A nine-year study of the impact of livestock on paddock health and farm productivity in a low rainfall environment has revealed that grazing generates multiple benefits for mixed enterprises.
Conducted at Minnipa on South Australia’s Eyre Peninsula, the study demonstrated that many agronomic and financial advantages can be achieved by incorporating livestock into the rotation.
Apart from improved gross margins, the benefits of integrating sheep included increased nitrogen (N) cycling and water use efficiency, reduced weed and pest pressures, and added value to stubble and pastures – without negatively impacting on cereal performance or soil health.
The long-term study, which began in 2008, was undertaken by the South Australian Research and Development Institute (SARDI), a division of Primary Industries and Regions SA, as part of the Grains Research and Development Corporation’s Grain and Graze 3 research investment.
SARDI researcher Jessica Crettenden says the trial, based on a wheat-medic rotation, also tested whether productivity could be improved under a higher input system (higher fertiliser and seeding rates, establishment of improved pasture) compared to a lower input and more traditional system (district practice seed and fertiliser inputs, volunteer pasture), and what effect this had on soil fertility.
Ms Crettenden said some growers in low rainfall areas of the Eyre Peninsula had been hesitant to increase grazing in the break phase of the rotation partly due to the perception that livestock can damage soil health, remove organic matter and induce weed germination, but also because their efforts are often concentrated on the cropping enterprise due to the income it brings into the business.
“But with prices for livestock increasing over the past decade and the valuable nutrition and disease break effect that the pasture phase provides to subsequent cereal crops, interest in the productivity and profitability of medic pasture and livestock systems has increased,” she said when speaking at a GRDC Grains Research Update.
To evaluate the benefits of livestock integration, the trial at the Minnipa Agricultural Centre compared four systems – low input grazed, low input ungrazed, high input grazed and high input ungrazed. Medic in the ungrazed systems was left to set seed/senesce – it was not cut for hay, removed, cultivated, burnt nor manured.
“The trial showed that over a range of seasons, integrating livestock into a cropping system improved productivity and profitability, particularly in higher input farming systems,” she said.
“Over the nine years, taking into account both the cropping and livestock systems, the average gross margin ($/hectare/year) of each treatment was $244 for low input ungrazed, $295 for low input grazed, $293 for high input ungrazed, and $395 for high input grazed.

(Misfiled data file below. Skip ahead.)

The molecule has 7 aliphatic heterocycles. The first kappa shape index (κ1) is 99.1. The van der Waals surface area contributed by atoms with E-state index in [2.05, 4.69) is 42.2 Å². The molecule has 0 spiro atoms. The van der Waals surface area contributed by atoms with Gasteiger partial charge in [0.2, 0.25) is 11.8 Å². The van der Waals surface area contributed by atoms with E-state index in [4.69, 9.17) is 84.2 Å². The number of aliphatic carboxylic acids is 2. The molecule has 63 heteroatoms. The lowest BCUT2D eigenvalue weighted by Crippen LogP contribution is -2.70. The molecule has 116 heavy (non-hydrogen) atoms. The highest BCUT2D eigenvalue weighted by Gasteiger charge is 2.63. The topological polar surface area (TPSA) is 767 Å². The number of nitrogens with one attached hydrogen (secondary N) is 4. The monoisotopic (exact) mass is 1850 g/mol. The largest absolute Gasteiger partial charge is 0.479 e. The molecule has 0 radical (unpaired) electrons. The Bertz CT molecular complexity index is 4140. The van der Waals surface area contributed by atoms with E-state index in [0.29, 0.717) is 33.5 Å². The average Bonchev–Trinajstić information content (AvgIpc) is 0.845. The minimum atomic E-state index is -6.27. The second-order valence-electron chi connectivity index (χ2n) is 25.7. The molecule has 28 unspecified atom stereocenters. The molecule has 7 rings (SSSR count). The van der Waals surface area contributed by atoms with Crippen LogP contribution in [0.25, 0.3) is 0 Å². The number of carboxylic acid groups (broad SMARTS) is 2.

The two higher input systems had 0.55 tonne/ha greater wheat grain yield than the lower input systems, and the grazed systems had 0.1 t/ha more grain yield on average.
Total mineral N was similar for high and low input systems, however, the grazed systems had considerably more soil N on average.
Ms Crettenden said grazed treatments appeared to have lower snail and mouse populations, increased ground cover outside of the growing season, and reduced summer weed height and density.
Overall, she said diversification into sheep could assist growers to better manage their risk, by reducing the effects caused by seasonal and grain market variability.
“Livestock are also a reliable source of income in years when yields or grain prices are low, and recently have been proving they are as profitable as cropping gross margins, even in average years.”
The high input system carried more than twice the stocking rate as the low input system over the trial period and was more productive in both the cropping and pasture rotations.
“This indicates that increased inputs into low rainfall mixed farming systems could be more productive and lucrative than they currently are, on the Eyre Peninsula at least,” Ms Crettenden said.
“The decision to increase input rate and subsequent costs will, however, depend on the grower’s attitude to risk and whether their business can cope with extra input costs if the season is unfavourable, and for how many seasons, versus having a system set up to capitalise better on a good year.
“Maintaining a degree of flexibility to respond to seasons (by nitrogen top-dressing or grazing a crop) and markets (keep more ewe lambs or feed grain to stock) is a strategy to reduce risk.
“Decisions must be made early to optimise the outcome before prices change or an opportunity is missed.”